Man (84) lay dead in Cork city home for six months, inquest told

Coroner troubled by failure of State agencies to notice that Richie Scanlan did not collect pension

Coroner Philip Comyn returned an open verdict and extended his sympathies to Richie Scanlan’s nephews on their uncle’s death. File photograph: Dara Mac Dónaill

Coroner Philip Comyn returned an open verdict and extended his sympathies to Richie Scanlan’s nephews on their uncle’s death. File photograph: Dara Mac Dónaill

 

It is troubling that a reclusive pensioner lay dead in his Cork city home for more than six months without any State agencies or services noticing, a coroner has said.

Cork City coroner Philip Comyn said it was disheartening that neither the Department of Social Protection nor the HSE raised any alarms when Richie Scanlan (84) failed to collect his pension or prescription medicines during that time.

Mr Comyn said it was also surprising that no one had noticed in either a pub or a bookmakers frequented weekly by Mr Scanlan that he had not been in.

“I find it troubling that in these days of mass communication and social media this poor man living alone could have slipped through the cracks and be dead for over six months without anyone noticing,” he said.

Mr Comyn made his comments after hearing evidence at the inquest into the death of Mr Scanlan that he had not been seen from last Christmas until he was found by his nephew Joe O’Mahony on July 19th.

The inquest heard evidence from Mr Scanlan’s other nephew, Denis Cronin who said his late mother used to regularly call to Mr Scanlan at his home at Madden’s Buildings in Blackpool until her death in 2001.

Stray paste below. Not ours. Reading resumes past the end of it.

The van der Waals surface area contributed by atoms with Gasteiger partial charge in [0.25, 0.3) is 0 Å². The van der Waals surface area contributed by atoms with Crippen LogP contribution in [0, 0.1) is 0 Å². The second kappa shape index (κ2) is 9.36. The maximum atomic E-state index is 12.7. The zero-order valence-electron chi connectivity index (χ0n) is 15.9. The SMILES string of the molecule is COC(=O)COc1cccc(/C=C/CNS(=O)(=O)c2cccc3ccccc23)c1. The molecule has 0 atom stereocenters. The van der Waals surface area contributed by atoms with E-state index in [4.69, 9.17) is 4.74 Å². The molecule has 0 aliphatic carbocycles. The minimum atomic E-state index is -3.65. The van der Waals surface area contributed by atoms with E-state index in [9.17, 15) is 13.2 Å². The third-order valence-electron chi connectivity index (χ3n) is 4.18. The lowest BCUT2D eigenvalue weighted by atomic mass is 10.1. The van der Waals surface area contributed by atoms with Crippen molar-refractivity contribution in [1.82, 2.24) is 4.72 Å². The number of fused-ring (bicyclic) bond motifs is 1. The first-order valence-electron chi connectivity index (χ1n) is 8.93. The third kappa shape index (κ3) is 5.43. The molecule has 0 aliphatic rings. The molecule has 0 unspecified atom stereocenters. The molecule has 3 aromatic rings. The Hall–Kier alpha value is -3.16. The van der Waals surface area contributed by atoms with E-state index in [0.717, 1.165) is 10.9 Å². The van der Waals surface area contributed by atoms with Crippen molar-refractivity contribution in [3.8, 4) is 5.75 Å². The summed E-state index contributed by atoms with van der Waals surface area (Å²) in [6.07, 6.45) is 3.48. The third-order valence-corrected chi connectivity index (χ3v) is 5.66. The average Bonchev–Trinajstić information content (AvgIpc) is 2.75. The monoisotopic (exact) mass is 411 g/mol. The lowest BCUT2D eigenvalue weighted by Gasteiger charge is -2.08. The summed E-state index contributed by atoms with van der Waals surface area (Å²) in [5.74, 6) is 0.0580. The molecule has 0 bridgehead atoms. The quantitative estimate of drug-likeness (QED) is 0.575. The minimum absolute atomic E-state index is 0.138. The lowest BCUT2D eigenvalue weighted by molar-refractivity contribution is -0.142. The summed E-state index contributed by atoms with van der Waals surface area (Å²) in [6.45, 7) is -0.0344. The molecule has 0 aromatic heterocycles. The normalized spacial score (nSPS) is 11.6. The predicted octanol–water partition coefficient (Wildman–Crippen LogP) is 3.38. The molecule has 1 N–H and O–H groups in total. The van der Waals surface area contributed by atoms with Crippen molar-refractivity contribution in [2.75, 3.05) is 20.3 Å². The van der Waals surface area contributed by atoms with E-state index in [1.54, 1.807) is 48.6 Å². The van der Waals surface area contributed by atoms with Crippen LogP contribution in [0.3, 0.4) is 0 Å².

Christmas

Mr Cronin also visited regularly until he moved to Dublin. After that he called to his uncle during the summer and at Christmas but Mr Scanlan was a very reclusive person who refused a landline phone and could not manage a mobile phone.

“He was a very private man who kept to himself and never attended family events such as weddings - we might meet him at funerals,” said Mr Cronin, adding that any contact was always initiated by the family.

Mr Cronin said his uncle’s only social outlets were calling to Fordes’ Pub on Barrack Street twice a week and going to the bookmakers regularly to back horses. He said the family had tried to persuade Mr Scanlan to engage with services such as meals-on-wheels and that he declined offers to have a public health nurse call to him.

He went to the post office weekly to collect his pension and he called to his local pharmacist to collect prescription medicines. He had also attended his local GP, Dr John Sheehan for an ulcer on his leg.

“Christmas Eve 2018 was the last time I saw him. I was a little concerned for him because he had an ulcer on his leg which didn’t look great and he wasn’t able to maintain his home,” said Mr Cronin. “It would be normal that there would be long stretches of time with no contact.”

Electric heater

Mr O’Mahony said he last saw his uncle alive when he met him on Sullivan’s Quay in July of last year. He said he called to see him at his home in Madden’s Building a year later but got no answer.

He had a key to the house and when he went in, he found his uncle dead on the floor in front of an electric heater, which was still on. He contacted the emergency services and Mr Scanlan was pronounced dead at the scene.

Assistant State Pathologist Dr Margaret Bolster said advanced decomposition had made it impossible to establish Mr Scanlan’s cause of death but the condition of his body was consistent with him being dead since January of this year.

Mr Comyn returned an open verdict and extended his sympathies to Mr Scanlan’s nephews.